View Full Version : Father jailed over tennis player's death

03-09-2006, 08:09 PM
Father jailed over tennis player's death

CHRISTOPHE Fauviau, the father who drugged his children's tennis rivals to improve their chances of winning, was yesterday sentenced to eight years in jail by a French court, after being convicted over the accidental death of one of the players.

Serge Mackowiack, prosecuting, described Fauviau as "an adult who turned his children into objects of his own fantasies of success" and whose actions were premeditated.

"Nothing stopped you: Players collapsing on the court, the sight of stretchers, of an 11-year-old girl, a young woman who collapses against a fence. Nothing stopped you," Mr Mackowiack said. "It's normal to want your children to succeed, but there are limits," he added.

Fauviau had confessed to the crime during his trial in Mont-de-Marsan in south-western France.

The former military pilot was accused of spiking the water bottles of his children's opponents 27 times in tournaments across France from 2000 to 2003, using the anti-anxiety drug Temesta, which can cause drowsiness and loss of balance.

In July 2003, Fauviau's son Maxime, now 19, beat Alexandre Lagardere, a 25-year-old teacher, who complained of fatigue after the match and slept for two hours.

While driving home, Lagardere crashed his car and died. Police believe he fell asleep at the wheel. Toxicology tests showed traces of Temesta in his system.

Fauviau, 46, a former helicopter pilot, had admitted drugging six boys and 23 girls, none of whom was aged under 15, over a three-year period between 2000 and 2003 by slipping Temesta into their water bottles during amateur tournaments.

The court at Mont-de-Marsan in south-west France heard that Fauviau had devoted himself exclusively to his children's tennis careers between 2000 and 2003, escorting Maxime and his daughter Valentine, now 16, to matches.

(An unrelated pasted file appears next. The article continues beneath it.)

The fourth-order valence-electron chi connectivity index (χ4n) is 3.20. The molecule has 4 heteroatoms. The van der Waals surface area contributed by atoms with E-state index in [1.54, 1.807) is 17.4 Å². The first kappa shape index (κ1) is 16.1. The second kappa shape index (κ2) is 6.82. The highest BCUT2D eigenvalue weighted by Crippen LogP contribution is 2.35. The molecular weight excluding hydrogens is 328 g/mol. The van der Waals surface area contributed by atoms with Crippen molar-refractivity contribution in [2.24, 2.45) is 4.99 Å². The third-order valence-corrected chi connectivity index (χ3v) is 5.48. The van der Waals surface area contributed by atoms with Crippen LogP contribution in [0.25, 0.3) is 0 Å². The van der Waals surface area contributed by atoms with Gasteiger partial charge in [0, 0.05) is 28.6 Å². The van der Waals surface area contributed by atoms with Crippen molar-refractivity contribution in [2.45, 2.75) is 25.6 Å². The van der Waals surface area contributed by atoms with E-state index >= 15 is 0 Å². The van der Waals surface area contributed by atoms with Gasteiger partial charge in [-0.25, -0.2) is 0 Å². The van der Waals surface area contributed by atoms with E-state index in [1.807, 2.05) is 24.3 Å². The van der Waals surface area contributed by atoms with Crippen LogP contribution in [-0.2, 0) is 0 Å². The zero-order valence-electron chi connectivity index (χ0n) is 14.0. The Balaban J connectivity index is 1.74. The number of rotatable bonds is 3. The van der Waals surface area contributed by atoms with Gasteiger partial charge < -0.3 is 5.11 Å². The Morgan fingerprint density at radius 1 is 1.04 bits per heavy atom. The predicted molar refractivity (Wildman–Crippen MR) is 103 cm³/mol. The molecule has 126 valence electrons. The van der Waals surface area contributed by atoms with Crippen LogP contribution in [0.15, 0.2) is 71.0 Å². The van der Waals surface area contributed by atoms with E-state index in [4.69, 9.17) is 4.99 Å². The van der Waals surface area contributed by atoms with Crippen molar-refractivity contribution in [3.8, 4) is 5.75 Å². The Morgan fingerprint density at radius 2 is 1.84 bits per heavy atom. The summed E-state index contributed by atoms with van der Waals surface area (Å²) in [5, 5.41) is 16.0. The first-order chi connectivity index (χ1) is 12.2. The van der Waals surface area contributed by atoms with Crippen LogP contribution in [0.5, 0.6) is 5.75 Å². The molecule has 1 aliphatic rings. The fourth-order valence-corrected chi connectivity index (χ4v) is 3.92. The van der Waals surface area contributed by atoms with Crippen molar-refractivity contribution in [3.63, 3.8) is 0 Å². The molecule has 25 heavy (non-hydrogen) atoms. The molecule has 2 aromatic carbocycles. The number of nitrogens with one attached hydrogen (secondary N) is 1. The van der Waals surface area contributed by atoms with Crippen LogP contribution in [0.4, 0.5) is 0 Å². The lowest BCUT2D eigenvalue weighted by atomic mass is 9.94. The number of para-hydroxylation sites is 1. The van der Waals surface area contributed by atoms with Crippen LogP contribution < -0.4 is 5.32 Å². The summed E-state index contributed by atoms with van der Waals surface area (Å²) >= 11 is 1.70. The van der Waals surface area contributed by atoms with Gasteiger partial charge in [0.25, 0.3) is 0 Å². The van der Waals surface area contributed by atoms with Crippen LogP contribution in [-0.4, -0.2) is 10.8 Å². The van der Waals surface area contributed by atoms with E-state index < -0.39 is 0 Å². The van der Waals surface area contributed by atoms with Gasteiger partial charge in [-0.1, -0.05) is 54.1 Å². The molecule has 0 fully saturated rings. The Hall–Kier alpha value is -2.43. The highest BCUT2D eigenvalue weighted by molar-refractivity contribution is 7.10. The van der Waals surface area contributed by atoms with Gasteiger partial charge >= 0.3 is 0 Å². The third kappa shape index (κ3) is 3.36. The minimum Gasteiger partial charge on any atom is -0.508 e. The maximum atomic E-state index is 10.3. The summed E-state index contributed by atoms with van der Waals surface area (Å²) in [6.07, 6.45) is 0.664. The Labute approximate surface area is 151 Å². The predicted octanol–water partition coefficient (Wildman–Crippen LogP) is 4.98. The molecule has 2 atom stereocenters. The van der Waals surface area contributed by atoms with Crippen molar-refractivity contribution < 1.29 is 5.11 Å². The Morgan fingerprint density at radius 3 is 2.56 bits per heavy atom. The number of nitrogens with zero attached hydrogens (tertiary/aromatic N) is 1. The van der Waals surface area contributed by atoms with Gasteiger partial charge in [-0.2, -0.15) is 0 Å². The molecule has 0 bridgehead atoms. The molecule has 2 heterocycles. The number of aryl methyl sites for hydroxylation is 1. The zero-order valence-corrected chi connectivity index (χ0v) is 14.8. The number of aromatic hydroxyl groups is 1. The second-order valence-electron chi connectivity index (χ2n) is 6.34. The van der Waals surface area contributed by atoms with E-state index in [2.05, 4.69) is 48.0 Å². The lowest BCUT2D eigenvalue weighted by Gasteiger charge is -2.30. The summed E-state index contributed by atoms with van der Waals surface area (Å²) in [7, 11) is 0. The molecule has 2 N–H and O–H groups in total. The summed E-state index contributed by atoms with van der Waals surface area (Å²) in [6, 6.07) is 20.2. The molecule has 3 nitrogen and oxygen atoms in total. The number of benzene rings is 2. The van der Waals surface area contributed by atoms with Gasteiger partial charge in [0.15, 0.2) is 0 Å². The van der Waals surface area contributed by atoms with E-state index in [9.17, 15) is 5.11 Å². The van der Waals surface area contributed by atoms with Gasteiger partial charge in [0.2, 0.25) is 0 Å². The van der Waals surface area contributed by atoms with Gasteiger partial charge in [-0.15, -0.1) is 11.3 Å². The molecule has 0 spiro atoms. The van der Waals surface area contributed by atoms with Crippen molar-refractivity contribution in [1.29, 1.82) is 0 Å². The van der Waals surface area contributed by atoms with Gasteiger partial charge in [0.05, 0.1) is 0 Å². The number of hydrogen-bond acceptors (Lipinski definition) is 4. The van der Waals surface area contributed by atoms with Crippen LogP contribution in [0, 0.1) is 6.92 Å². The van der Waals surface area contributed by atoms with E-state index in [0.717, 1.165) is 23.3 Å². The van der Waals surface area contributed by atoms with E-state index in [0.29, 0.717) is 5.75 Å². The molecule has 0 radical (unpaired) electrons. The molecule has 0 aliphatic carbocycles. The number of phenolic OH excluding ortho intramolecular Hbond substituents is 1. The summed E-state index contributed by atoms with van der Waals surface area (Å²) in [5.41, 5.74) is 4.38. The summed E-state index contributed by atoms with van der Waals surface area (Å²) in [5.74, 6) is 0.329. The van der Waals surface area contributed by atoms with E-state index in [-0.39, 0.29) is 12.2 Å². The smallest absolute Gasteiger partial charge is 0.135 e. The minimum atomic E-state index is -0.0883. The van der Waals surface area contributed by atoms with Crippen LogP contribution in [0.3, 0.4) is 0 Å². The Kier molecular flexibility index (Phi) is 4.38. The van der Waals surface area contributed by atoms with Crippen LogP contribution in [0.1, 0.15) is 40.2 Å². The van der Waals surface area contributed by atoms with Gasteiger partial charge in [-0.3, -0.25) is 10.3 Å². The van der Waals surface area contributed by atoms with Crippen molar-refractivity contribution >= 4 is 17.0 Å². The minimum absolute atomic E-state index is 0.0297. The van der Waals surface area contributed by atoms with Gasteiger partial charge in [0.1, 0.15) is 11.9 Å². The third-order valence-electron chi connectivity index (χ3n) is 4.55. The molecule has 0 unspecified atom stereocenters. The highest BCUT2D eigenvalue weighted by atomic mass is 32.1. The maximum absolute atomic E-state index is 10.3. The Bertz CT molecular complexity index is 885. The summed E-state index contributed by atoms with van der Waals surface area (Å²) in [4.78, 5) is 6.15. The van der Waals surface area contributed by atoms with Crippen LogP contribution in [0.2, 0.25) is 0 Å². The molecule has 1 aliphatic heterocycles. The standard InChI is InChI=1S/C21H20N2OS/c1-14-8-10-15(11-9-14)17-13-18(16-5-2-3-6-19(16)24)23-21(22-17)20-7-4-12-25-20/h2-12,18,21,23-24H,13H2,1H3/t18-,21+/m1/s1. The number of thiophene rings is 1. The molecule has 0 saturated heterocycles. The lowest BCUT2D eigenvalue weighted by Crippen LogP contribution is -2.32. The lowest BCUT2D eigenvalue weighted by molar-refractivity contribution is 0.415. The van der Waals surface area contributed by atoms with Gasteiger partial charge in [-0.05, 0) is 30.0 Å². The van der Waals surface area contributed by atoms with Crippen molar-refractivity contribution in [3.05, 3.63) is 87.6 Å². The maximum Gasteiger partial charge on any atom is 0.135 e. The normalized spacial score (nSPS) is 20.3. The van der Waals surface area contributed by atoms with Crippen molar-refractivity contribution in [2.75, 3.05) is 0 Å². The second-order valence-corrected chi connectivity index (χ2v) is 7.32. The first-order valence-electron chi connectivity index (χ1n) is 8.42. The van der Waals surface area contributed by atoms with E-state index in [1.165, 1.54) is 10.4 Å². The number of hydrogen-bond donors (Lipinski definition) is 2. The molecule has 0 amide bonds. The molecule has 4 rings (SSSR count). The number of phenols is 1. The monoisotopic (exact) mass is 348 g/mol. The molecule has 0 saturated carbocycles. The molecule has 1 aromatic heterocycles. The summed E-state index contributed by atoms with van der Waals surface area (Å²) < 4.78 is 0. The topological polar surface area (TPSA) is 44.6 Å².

Neither child was aware that their father was giving them a helping hand by spiking their adversaries' water bottles with a drug which made them too drowsy to play well.

Fauviau did not deny tampering with the drinks, but said that watching his children playing tennis was so stressful that he had to do something.

In a tearful testimony, he had asked the Mr Lagardere's parents for forgiveness. "It's something that completely took me over and I couldn't imagine that I would be responsible for the death of your son. I never wanted things to come out like this," he told the court.

"I completely lost reason. I took Temesta myself. To put it in the bottles became a habit that I wasn't aware of. I never considered that in doing this I could hurt someone."

Both Valentine and Maxime spoke affectionately of their father in court, pleading with the judge and prosecutor to return him to them.

Valentine, one of France's most promising young players who is in the country's top ten for her age group, asked the court to show mercy, saying he had done what he did out of love.

She had also cast doubt on the allegations against her father. "Tired girls yes, I saw them. But nothing more than that," she told Le Parisien. "I never needed anyone to help me win."

03-09-2006, 09:48 PM
He didn't even try to sleep with any of them after he drugged them? Loser.

03-09-2006, 10:02 PM
"Valentine, one of France's most promising young players who is in the country's top ten for her age group, asked the court to show mercy, saying he had done what he did out of love."

Here all along I had thought that love meant nothing to a tennis player.